Journal of Food, Agriculture and Environment

Vol 1, Issue 2,2003
Online ISSN: 1459-0263
Print ISSN: 1459-0255

Should the hazard analysis and critical control point (HACCP) system be checked? A nutritional viewpoint


J. M. Soriano, J. C. Moltó, J. Mañes

Recieved Date: 2002-12-11, Accepted Date: 2003-03-18


Nowadays, there is a concern about increased recording of foodborne disease as a worldwide problem of major public health due to that a wide variety of agents can cause human illness1. Microorganisms and toxins found in raw and ready-to-eat foods are probably the most commonly reported agents of foodborne diseases2. The presence of these agents can be due to incorrect processing and management practices common in agriculture, such as the growing, harvesting, washing, sorting, packing and transporting3. For ensuring a food safety, three major approaches to achieving food quality; one is the inspection for the Public Health Inspection Department to ensure that manufacturing and processing follows appropriate codes of good manufacturing practice, the other is the use of training foodhandlers in the rules of food hygiene and for preventing foodborne diseases and finally, a system to manage the safety of food products systematically by paying special attention to steps in the process that are essential in the production of acceptably safe foods. This last step is called Hazard Analysis and Critical Control Point (HACCP) system4,5 which is obligatory in the European Community according to the Food Safety regulations 1995 implements in the Directive on Food Hygiene (93/43/EEC)6. In the early 1970s, the Pillsbury Company jointly with the National Aeronautic and Space Administration (NASA) and the U.S. Army Natick Laboratories developed the Hazard Analysis and Critical Control Points (HACCP) system. This system was presented at the 1971 National Conference on Food Protection7 to ensure that the foods for the space program were free of all pathogens that could cause illness to astronauts during space travel. Thereafter, the food industry introduced the same system to prevent any risk to the health of its consumers. To avoid differences in the food safety objectives and criteria, HACCP guidelines were drawn up by several working groups: the International Commission on Microbiological Specifications for Foods8, the National Advisory Committee on Microbiological Criteria for Foods9 and the Food Hygiene Committee of the Codex Alimentarious Commission10, among others. They have recognized that to ensure food safety, properly designed HACCP systems must consider chemical and physical hazards in addition to other biological hazards.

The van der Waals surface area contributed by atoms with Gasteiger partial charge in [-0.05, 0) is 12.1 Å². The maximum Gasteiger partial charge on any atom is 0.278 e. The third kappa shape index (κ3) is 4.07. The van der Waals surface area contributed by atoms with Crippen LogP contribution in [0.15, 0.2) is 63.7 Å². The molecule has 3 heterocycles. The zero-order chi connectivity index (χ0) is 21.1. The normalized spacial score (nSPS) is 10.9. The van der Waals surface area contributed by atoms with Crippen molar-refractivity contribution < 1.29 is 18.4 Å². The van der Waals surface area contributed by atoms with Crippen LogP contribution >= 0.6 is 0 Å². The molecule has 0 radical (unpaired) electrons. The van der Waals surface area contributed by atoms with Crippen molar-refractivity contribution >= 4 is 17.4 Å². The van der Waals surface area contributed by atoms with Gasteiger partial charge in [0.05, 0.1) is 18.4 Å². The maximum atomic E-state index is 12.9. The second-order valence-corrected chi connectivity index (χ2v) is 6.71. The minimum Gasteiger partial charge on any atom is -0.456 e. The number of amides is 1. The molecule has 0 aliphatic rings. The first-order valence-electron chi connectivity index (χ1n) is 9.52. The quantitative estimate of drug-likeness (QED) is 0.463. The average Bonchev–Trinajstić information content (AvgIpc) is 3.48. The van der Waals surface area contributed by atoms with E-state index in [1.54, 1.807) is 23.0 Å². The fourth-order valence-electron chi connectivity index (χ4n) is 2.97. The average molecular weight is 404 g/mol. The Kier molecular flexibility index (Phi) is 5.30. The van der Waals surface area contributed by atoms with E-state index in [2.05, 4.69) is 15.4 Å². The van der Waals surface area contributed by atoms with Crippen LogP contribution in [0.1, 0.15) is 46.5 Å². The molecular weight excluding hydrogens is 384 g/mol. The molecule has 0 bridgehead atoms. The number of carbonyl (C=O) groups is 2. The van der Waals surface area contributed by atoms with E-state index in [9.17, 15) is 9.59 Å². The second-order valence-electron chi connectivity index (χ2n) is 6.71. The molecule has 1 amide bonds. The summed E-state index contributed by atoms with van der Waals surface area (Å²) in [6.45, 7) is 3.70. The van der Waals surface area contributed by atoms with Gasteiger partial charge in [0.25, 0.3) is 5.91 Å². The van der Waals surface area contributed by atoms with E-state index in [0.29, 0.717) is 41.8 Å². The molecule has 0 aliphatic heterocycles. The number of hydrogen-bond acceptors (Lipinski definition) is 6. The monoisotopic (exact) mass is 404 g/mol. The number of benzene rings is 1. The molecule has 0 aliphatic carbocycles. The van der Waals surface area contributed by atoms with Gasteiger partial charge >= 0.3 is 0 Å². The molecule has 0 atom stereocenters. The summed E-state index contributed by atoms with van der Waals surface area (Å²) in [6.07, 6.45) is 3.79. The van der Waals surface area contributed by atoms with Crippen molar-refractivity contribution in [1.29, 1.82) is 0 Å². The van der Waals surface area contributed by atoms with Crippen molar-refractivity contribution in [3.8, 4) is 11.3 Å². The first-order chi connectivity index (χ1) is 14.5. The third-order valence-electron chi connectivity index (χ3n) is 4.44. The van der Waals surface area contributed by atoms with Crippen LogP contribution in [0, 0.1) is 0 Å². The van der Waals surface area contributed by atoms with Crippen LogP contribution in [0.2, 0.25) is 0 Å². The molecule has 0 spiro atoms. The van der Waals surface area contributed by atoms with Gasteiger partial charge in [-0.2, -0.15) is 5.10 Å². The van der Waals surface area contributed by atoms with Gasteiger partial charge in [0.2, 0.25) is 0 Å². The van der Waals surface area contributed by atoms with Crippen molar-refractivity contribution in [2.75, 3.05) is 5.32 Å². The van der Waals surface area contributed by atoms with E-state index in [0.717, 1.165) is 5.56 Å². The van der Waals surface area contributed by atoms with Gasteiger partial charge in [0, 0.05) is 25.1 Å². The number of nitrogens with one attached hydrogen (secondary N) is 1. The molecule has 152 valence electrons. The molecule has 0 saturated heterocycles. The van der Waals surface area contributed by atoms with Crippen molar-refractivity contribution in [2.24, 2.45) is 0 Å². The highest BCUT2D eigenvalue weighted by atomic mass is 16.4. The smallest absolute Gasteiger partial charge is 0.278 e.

Food safety, hygiene, nutritional recommendations, nutrient intakes, dietary intakes, consumer health

Journal: Journal of Food, Agriculture and Environment
Year: 2003
Volume: 1
Issue: 2
Category: Commentary
Pages: 10-11

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